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After more than 20 years, James Pendleton's play about Thomas Jefferson and Sally Hemings may finally make it to a local stage.

"Rite" No Longer Wrong

It was 1976, the year of America's bicentennial, and a special committee in Richmond was considering how Virginia should mark the occasion. James Pendleton, at that time an English professor at Virginia Commonwealth University, submitted a play he had written to the committee. Called "Rite of Passage," the historical drama focused on the political tribulations of Virginia's favorite son, Thomas Jefferson. The committee was excited about the play and told Pendleton that they would look for an appropriate venue to stage it. The playwright was delighted. Little did he know that this was just the first step on a frustrating journey that would last more than 20 years.

The committee ultimately nixed the production. After further review, they decided that the play, which deals in part with Jefferson's clandestine relationship with his slave, Sally Hemings, was too controversial. "In the '70s, the attitude was 'we don't want to talk about that,'" Pendleton says.

The playwright revised the two-hour play into a 90-minute adaptation for television. In 1979, this version was filmed at the Eugene O'Neill Theater in Connecticut and was being considered by CBS. But the network never broadcast the film, again deeming it too controversial.

Pendleton moved on to other projects but he didn't give up on "Rite of Passage." In 1988, he adapted the piece yet again, this time into a movie screenplay which subsequently won Virginia's Governor's Screenwriting Award. Even so, no studio would consider producing the script because it presents the relationship between Jefferson and Hemings as fact, not conjecture.

Pendleton shelved the piece for 10 years. But the playwright says he is "bringing [the play] back to life" in the wake of widespread media attention that DNA analysis offers strong evidence that Jefferson fathered at least one of Hemings' children.

"This is a play whose time has come," Pendleton says. "Now that [the Jefferson-Hemings relationship] has been validated by science, there has been a resurgence of interest." The play is currently being considered for production by at least two theaters in the state. (Pendleton would not divulge theater names, pending an official announcement by the theaters.)

Ironically, CBS, which rejected "Rite of Passage" in 1979, recently held a casting call in Richmond for a miniseries on Hemings and Jefferson. The miniseries, which is in pre-production and doesn't have a definite title or cast yet, will focus primarily on Hemings. A1995 movie, "Jefferson in Paris," explored the genesis of the scandalous relationship while Jefferson was ambassador to France. According to Pendleton, his play differs from these other works in the way it is grounded in the history of the time.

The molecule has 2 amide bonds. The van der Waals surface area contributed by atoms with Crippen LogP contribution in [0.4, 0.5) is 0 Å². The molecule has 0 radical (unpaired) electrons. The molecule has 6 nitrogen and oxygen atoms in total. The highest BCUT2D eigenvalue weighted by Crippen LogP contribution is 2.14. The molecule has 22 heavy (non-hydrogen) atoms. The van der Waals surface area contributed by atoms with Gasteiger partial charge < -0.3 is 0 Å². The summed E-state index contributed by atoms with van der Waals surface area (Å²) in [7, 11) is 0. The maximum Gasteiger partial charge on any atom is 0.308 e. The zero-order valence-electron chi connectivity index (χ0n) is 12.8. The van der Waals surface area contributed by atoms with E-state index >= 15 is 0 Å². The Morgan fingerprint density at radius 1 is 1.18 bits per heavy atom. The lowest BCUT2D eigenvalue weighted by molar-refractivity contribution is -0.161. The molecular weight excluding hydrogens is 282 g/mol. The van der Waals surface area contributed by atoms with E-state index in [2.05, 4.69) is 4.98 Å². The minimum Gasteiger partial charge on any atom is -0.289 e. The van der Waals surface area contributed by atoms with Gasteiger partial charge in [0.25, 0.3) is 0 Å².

"Rite of Passage" is set in 1801, one of Jefferson's most contentious years as president. He was being blamed for a slave rebellion in Virginia. He had been challenged to a duel by a Charlottesville neighbor who was accusing Jefferson of defaming the man's wife. Most dangerous of all, he was facing the possibility of armed revolt led by his nemesis, Vice President Aaron Burr. "Burr was going around to bars in Washington saying his goal was to throw Jefferson's body into the Potomac and feed him to the fishes," Pendleton says.

To further complicate matters, the president's political enemies were using rumors about his relationship with Hemings to label him a hypocrite and worse. While these charges are still made against Jefferson today, Pendleton says they are unjust. "The evidence is that he had advocated the emancipation of the slaves time and again — introducing many bills into the Virginia legislature." Jefferson was roundly defeated each time. "As a human being, Jefferson had the flaws and weaknesses that all the rest of us have," Pendleton says. "But he was on the forefront of making it possible to make progress. To condemn him for his behavior 200 years ago is ridiculous."

Pendleton hasn't been sitting on his hands waiting for "Rite of Passage" to make it to the stage. He has focused exclusively on writing since retiring from VCU in 1992 after 34 years on the faculty. Ten of his plays have been produced at theaters around the country and, in 1994, he won North Carolina's Thompson Award for a play called "Sanctuary" about America's involvement in El Salvador. John McIlwee, who directed "Sanctuary" at the Thompson Theatre in Raleigh says, "One of Jim's strengths is to put a creative finger on the pulse of a political situation ... and make it human."

What interests Pendleton most about Jefferson is the paradox his relationship with Hemings presents. "You have a man committed to freedom born into a life as a slave owner," Pendleton explains. "It's the process and agony of moral and emotional choice that excites

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